You will not hear me preach a sermon on the sin of divorce but I will speak of the pain of divorce. I will speak of how I believe it hurts God when we hurt. I will talk about the necessity of loving those who have been hurt and the ones who are doing the hurting.

Since it is challenging to hate the sin and love the sinner, we are often forced to choose one or the other. I have decided that when I must make this choice, the best option is to love the sinner. This might put us in an uncomfortable position as our friends wait for us to speak out about sin. They will probably conclude that we have gone soft on sin. They might even think you have turned your back on the faith.

Remember a few months back when we had the big flap with Chick-fil-a and gay rights. I had many Christian friends who proudly and publically ate chicken sandwiches that day, firmly believing they were doing their part to preserve family and take a stand for Christ. Then they made sure to post on Facebook or Twitter that they were taking a stand. But step back and think about it for a moment. It just seemed to me it was more a slap in the face to gay people than a real benefit to family values. I wonder if Senator Portman ate a chicken sandwich that day?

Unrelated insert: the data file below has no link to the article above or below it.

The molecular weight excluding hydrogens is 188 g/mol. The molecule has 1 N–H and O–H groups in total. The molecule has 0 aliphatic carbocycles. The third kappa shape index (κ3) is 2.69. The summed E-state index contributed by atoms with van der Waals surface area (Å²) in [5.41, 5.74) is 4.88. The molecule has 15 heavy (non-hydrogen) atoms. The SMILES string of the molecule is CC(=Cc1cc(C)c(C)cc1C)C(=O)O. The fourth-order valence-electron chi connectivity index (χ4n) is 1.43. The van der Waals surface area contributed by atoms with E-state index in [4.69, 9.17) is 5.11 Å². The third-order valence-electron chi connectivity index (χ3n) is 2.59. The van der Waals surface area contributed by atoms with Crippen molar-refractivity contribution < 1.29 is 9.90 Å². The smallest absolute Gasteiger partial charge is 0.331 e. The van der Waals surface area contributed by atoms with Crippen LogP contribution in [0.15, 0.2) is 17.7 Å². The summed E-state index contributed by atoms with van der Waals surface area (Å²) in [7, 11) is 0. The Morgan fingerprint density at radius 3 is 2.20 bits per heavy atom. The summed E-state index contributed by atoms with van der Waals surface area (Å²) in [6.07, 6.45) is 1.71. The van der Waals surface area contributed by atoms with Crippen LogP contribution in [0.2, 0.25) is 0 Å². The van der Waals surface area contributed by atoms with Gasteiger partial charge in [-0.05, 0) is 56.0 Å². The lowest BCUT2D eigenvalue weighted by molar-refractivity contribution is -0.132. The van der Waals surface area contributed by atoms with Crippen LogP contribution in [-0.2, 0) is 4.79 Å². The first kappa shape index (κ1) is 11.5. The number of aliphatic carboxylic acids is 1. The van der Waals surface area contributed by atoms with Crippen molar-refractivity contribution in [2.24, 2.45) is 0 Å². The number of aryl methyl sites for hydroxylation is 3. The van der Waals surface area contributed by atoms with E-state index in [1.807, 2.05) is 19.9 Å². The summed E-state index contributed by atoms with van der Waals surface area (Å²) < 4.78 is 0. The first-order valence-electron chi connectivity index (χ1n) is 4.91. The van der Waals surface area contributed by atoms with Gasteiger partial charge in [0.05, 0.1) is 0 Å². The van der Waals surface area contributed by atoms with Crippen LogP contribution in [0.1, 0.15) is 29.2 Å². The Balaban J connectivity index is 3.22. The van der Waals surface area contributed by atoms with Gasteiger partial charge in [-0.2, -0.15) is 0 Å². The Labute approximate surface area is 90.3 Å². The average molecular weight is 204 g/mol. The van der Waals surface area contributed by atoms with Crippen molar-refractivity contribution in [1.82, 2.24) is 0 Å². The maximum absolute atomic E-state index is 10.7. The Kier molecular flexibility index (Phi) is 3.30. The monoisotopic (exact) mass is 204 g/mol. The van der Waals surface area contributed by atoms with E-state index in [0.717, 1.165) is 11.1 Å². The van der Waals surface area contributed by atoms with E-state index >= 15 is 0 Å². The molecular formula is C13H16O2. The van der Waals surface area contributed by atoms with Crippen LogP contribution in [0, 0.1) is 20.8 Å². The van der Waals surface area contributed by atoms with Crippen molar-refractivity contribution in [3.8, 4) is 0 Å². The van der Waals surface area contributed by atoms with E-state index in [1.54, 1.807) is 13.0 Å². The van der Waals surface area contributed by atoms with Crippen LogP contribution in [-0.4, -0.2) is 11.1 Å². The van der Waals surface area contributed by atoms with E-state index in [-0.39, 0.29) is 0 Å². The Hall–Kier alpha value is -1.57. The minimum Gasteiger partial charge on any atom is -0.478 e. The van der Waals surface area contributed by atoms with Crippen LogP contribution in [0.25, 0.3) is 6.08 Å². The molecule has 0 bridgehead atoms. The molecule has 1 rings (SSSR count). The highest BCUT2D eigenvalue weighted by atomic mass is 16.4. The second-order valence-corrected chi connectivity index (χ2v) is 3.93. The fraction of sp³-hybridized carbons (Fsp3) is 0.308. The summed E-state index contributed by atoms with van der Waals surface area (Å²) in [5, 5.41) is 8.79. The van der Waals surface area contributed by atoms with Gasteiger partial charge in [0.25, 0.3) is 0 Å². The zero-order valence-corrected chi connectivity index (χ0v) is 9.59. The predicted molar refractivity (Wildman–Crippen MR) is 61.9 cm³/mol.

There are many opportunities to show support for your family. Here’s a novel idea—buy a sack of chicken sandwiches on your way home tonight and have the whole family sit down and eat together, without the television. We can show our support for family without offending others. We can even eat chicken sandwiches with our gay friends.

You really don’t know what you believe about a social issue until you or someone you love faces it personally.